The Artist’s Reverence

Judith Reeve, “Snow Ridge”, Oil, 20″x 30″, 2020

In my blog from Nov. 2019, “A New Way of Being in the World”, I attempted to express the artists’ craft as an activity of embodiment in the world. The subtlety of the craft itself allows the artist to find and express empathy for his subject. And conversely, because of this deep empathy, the artist experiences a profound compulsion to create.

Learning a skill is learning to see in a new way where one becomes capable of seeing meaningful distinctions that lie hidden to the ordinary eye. The artist’s very ability to paint, to embody their craft to a high proficiency, creates a space upon which something akin to the sacred may enter. Because of this heightened awareness, that is both practical and intuitive, the artist can experience a feeling that amounts to something like reverence- a reverence for a time and a place, for a person or for an object. The artist’s gaze occupies this sacred space evoking respect for their subject as well as, opening their mind and heart to unexplored possibilities residing within themselves or within the world.

When I am landscape painting and standing upon a road or field, looking out on a ridge of mountains, I find myself awed by the beauty that lies before me. I hear a raven squawking in the distance and a hawk is checking me out from a nearby pole. The cold wind is blowing and I am chilled. The clouds mutate, transforming their shape continuously before my eyes. I am immersed in this very moment. In a sense, holding my breath as I take in the immensity of the world. It is a moment that gives me pause and opens up in my being a space in which I can enter a world that is revered. It turns my activity of seeing and painting into a sacred act.

The Greeks experienced the place of Epidaurus in a similar way. As the great tragedies of Aeschylus and Sophocles were enacted upon that mountain, the participants found themselves awed, touched to the core of their being. They called this opening to the sacred a catharsis- a moment of profound transformation. The art of participating in the tragedy created the possibility of profound change both individual and societal. Can the artist create that space for the viewer to activity participate in their own sacred transformation?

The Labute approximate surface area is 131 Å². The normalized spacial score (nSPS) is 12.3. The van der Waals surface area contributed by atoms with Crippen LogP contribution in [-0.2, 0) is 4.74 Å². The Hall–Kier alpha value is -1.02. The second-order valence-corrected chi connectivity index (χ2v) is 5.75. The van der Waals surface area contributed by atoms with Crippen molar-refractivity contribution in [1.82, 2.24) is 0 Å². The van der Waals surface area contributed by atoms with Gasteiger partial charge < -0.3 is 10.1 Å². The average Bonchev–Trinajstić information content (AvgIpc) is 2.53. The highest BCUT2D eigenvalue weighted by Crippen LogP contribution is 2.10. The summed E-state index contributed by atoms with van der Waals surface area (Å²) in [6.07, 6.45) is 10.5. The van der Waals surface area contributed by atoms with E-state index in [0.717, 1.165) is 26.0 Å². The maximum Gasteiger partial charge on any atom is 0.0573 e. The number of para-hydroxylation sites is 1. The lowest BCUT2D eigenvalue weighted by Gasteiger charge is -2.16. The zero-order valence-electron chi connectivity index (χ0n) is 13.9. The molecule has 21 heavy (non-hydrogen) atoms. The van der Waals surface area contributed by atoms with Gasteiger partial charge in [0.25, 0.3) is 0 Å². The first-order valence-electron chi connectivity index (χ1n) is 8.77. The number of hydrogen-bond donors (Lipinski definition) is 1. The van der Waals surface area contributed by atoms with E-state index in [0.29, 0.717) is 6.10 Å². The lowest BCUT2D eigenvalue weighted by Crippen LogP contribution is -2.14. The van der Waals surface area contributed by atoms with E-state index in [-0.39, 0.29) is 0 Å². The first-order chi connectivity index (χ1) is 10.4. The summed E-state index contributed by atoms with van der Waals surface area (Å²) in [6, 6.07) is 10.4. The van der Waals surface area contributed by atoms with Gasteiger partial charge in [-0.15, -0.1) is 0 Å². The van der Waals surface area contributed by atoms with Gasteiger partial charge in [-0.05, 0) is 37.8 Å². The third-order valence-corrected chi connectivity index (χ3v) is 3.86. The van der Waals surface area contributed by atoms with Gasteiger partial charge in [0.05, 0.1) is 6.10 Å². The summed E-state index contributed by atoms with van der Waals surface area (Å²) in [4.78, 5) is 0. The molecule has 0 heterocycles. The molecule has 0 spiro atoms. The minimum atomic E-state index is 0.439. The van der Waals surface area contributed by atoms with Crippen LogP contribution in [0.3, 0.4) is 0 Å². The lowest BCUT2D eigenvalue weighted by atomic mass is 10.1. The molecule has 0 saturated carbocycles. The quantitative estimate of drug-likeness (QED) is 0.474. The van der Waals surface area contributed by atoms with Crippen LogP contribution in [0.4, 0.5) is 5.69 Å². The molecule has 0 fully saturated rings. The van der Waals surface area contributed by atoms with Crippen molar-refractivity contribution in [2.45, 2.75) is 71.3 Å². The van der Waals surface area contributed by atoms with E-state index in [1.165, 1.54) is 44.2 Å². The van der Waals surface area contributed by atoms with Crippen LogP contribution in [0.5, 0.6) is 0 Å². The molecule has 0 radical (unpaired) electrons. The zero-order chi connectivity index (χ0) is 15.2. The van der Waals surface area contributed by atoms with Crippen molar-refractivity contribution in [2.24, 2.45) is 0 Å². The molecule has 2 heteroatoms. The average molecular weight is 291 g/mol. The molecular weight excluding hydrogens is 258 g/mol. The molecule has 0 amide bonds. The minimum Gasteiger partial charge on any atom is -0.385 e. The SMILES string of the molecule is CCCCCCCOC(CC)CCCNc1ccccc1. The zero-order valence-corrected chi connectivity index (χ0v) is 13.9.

I often think of Henri’s expression, “My People” as he referred to those he painted. This expression evokes a respect, a responsibility to, and a reverence for his subject. Henri, definitely, thought of painting in this way as a sacred act where he created an intimacy and a clear bond between himself and his subject. Henri in the very act of painting embodied those he painted, and subsequently, his sitters become Henri himself, creating a sacred space in which (either now or in the future), the viewer can experience and participate in. Henri becomes both the creator and the subject and the subject participates in the creation both evoking emotion from the artist as well as those that will experience this moment through the painting itself. The painting therefore, brings the artist, the subject and the viewer out of their isolated experiences and unites them together in a dynamic interaction of empathy, respect and joined responsibility- a sacred space where personal transformation can take place- an embodied and participatory catharsis.

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Author: Judith Reeve

For nearly 30 years I've developed my painting practice in the studio, building on what I leaned from my student days at the Lyme Academy of Fine Art. Along with my daily journey creating images which I write about here on this blog, I am also currently writing a book on the color practice of Robert Henri.

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